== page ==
The singers then chose at their whim a slow song or a fast one. Toward the end of the Delaware Skin Dance, they kept singing fast songs in an attempt to exhaust the dancers. Soon only the fit were able to go on. This is quite likely the most strenuous of all the Haudenosaunee social dances.

The Pigeon Dance

Another dance that likely came to the Haudenosaunee around the same time as the Delaware Skin Dance is the Pigeon Dance (Tshawowakeha). The Tutelo people brought the dance when the Cayuga Nation adopted them. The Tutelos had come to “take shelter under the Great Tree of Peace.” This ceremonial term meant they wished to join the Haudenosaunee.

Some Cayugas and Onondagas have traced their lineage back to the Tutelos. Bob Jamieson, a former interpreter for the Six Nations Confederacy, told me about 15 years ago that he could still say one Tutelo word. When he died a few years later, the last Tutelo word at Six Nations was gone forever. The Tutelos spoke a Siouan language.

After the Six Nations came to the Grand River in 1784, the Tutelos came with them and settled at Tutelo Heights near the Mohawk Village and Brant’s Ford. The Tutelos brought their traditional dances, including the Pigeon Dance. The bird in this dance was the now extinct passenger pigeon, which used to be so numerous in North America that clouds of them used to blot out the sun when they flew up all at once.

The Pigeon Dance has commonly ended an evening of Haudenosaunee social dancing. To begin this dance, two columns of men line up, one column behind the lead singer and one behind his assistant. Both men carry a horn rattle. They begin the dance with a Gada trot step. The Pigeon Dance is different than most other Haudenosaunee social dances in which the men do all the singing. In this case, the women step between the men to dance and can sing, too, if they know the song.

The Rabbit Dance

The Rabbit Dance (Gwa yo geha) also allows women singers. Like the Round Dance, the Allegheny Seneca first brought this from Oklahoma. It is also a “new dance” to the Haudenosaunee, because its songs are only about 50 years old.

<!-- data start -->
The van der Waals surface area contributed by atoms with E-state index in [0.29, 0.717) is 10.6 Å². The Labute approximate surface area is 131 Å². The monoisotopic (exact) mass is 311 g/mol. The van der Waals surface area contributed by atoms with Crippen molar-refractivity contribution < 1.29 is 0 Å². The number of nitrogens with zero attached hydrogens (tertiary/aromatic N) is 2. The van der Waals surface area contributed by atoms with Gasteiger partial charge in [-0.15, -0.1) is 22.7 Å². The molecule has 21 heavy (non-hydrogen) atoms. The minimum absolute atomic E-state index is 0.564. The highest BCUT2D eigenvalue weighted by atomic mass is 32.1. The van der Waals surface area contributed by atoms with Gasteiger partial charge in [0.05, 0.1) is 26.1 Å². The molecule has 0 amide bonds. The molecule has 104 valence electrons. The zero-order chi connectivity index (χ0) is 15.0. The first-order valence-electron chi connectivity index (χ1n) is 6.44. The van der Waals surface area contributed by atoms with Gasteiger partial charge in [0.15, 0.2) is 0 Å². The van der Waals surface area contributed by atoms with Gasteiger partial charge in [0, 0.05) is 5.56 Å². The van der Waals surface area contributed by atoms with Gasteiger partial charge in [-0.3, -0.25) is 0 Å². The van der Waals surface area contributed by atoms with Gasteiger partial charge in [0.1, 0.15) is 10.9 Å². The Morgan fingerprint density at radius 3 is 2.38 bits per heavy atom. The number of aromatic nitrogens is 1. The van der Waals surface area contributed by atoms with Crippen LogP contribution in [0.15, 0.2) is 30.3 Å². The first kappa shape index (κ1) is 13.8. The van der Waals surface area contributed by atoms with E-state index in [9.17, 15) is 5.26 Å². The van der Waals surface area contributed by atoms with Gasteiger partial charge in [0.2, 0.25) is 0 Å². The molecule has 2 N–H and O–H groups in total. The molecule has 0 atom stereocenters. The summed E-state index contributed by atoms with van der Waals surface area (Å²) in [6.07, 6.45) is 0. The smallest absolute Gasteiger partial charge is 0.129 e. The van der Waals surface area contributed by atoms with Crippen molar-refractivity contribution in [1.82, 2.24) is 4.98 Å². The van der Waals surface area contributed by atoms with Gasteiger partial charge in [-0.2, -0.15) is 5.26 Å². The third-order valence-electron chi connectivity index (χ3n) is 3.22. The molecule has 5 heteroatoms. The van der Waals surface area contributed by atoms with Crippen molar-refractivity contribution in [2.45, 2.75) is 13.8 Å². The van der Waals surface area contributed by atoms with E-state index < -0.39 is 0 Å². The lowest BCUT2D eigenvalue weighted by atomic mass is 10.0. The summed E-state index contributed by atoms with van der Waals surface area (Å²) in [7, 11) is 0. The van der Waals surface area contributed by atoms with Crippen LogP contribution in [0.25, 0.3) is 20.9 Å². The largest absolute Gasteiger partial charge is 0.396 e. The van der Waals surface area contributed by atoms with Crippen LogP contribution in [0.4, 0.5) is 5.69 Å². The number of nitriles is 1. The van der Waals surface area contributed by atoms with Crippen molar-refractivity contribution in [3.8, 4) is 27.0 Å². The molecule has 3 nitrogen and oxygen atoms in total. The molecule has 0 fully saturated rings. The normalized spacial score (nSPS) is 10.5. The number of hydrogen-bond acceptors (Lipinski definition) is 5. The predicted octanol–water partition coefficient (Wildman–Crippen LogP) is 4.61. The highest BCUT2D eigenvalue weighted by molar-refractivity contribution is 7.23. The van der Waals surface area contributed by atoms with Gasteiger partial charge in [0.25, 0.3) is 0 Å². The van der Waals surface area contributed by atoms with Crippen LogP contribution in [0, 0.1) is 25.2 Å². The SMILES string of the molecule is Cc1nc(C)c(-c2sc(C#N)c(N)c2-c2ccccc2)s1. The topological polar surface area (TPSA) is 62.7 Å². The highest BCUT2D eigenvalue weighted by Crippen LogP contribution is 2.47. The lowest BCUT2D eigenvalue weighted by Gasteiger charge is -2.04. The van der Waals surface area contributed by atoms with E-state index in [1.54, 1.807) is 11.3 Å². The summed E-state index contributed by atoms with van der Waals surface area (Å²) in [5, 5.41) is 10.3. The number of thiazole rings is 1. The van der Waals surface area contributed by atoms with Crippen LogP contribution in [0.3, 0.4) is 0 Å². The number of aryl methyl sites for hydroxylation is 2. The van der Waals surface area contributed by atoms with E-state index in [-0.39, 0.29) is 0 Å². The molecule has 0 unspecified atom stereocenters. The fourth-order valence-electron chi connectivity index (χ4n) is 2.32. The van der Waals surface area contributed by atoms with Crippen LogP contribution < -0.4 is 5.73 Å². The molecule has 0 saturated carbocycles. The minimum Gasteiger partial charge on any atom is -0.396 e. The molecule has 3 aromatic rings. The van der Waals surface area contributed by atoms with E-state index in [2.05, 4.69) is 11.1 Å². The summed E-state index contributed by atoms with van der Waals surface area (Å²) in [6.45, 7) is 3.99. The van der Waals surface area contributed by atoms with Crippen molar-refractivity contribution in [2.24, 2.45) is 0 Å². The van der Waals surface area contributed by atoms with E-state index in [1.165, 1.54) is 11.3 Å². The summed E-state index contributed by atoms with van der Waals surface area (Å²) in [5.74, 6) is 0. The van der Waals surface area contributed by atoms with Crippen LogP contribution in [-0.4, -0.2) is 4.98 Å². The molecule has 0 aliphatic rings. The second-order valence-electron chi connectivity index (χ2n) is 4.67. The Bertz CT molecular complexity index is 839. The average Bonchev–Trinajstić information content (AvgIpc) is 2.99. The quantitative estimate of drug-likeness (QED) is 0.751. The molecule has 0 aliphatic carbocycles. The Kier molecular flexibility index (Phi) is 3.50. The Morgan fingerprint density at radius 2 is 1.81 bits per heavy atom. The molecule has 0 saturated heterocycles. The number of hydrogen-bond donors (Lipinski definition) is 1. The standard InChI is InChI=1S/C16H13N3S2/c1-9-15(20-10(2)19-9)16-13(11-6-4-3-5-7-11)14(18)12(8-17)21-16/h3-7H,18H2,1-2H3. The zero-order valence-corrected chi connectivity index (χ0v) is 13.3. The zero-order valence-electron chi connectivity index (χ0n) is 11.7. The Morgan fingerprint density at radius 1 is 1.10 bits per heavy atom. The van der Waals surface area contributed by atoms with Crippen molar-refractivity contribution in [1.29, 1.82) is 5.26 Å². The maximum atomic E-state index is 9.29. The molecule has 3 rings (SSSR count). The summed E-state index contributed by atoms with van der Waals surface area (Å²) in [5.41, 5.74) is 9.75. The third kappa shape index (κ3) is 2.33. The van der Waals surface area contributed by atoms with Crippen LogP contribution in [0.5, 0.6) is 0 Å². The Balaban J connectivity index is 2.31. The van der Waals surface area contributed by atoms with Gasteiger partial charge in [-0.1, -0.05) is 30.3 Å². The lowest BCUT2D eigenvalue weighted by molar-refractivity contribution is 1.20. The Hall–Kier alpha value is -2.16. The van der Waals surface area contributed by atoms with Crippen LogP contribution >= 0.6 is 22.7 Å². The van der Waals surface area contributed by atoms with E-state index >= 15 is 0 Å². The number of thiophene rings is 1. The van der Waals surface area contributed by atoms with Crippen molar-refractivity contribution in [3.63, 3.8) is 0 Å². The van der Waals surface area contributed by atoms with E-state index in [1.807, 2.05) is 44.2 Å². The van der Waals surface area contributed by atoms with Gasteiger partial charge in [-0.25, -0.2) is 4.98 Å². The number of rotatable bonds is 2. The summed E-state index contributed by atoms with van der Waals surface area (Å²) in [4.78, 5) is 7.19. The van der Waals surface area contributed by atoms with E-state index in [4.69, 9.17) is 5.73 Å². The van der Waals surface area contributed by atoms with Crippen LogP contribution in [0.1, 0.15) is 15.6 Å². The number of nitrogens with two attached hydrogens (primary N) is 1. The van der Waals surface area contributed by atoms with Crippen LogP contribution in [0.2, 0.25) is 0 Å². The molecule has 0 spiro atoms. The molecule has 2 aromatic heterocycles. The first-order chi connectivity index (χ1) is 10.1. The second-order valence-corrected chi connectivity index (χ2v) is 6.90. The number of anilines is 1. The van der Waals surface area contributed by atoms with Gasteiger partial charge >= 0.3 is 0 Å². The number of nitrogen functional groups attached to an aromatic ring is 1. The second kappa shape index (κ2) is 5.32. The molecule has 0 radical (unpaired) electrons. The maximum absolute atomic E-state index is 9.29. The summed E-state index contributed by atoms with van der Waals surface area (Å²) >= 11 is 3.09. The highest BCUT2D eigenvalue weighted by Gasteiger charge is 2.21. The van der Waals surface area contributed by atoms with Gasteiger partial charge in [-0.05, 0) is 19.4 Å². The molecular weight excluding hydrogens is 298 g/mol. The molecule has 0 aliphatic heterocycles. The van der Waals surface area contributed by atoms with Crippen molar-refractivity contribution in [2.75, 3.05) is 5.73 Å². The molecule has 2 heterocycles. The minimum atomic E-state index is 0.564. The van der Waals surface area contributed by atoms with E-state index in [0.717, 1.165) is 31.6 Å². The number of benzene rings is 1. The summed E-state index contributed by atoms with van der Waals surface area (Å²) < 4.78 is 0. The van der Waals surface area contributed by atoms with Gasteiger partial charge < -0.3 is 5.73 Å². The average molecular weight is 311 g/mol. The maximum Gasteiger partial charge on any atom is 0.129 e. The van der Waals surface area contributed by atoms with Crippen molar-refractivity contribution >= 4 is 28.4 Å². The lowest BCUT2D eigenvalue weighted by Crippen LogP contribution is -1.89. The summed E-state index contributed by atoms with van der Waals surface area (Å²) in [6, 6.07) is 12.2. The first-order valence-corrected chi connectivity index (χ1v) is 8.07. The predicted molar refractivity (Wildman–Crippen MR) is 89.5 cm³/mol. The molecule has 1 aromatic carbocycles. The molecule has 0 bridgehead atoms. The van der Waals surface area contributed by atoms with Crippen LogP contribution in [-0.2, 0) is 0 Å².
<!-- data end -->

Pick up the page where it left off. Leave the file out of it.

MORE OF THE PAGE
The Haudenosaunee did not accept the Rabbit Dance right away. In fact, three groups introduced the dance before the Longhouse People would adopt it.

Some years ago, Chauncey Isaacs, a notable traveler, introduced the Rabbit Dance with Oklahoma songs at Ohsweken. Then Percy Smoke and other members of Fred Williams’ Red Cloud Dance Troupe brought back songs. This troupe was in show business, travelling as entertainers in the United States and Canada. The troupe had learned a variation of this dance from one of its members, Big Blow Snake of the Winnebago nation. His version had a high forward step and no backward step.


Then Herb Dowdy of the Alleghany Seneca saw the Rabbit Dance while on a visit to Oklahoma. He believed he could make his own set of songs. Dowdy and a friend, Avery Jimerson, composed new Rabbit Dance songs that have become very popular.

When the women dancers join the men singers, their higher pitched voices give a beautiful quality to these songs. The Rabbit Dance and the Fishing Dance are the only dances where a man can choose a female partner. This usually causes giggling among the girls and broad smiles from everyone else.

The lead singer with a water drum and his helpers with cow horn rattles sit in the centre of the dance floor on two benches or two rows of chairs, facing each other. The dancers begin with the man on the woman’s left. He holds her hands in a cross-over pattern. His left hand holds her left hand and his right hand holds her right hand. They face forward and dance two steps forward and one step back. Over the years, the men and women have learned to add a rocking swing to their gripped hands and a slight dip to the body.

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Rabbit Dance Video
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Halfway through each song the tempo changes. This is the signal for the dancers to do a circling motion. Two variations exist. At Six Nations the men and women usually keep holding hands. While still dancing forward, they also turn one revolution to the left. They use their clasped hands as the axis of their turn. In New York State, however, the dancers release their hands and turn in opposite directions. On completing the turn they rejoin hands and continue going forward. Like some other social dances, the Rabbit Dance occurs twice during a social.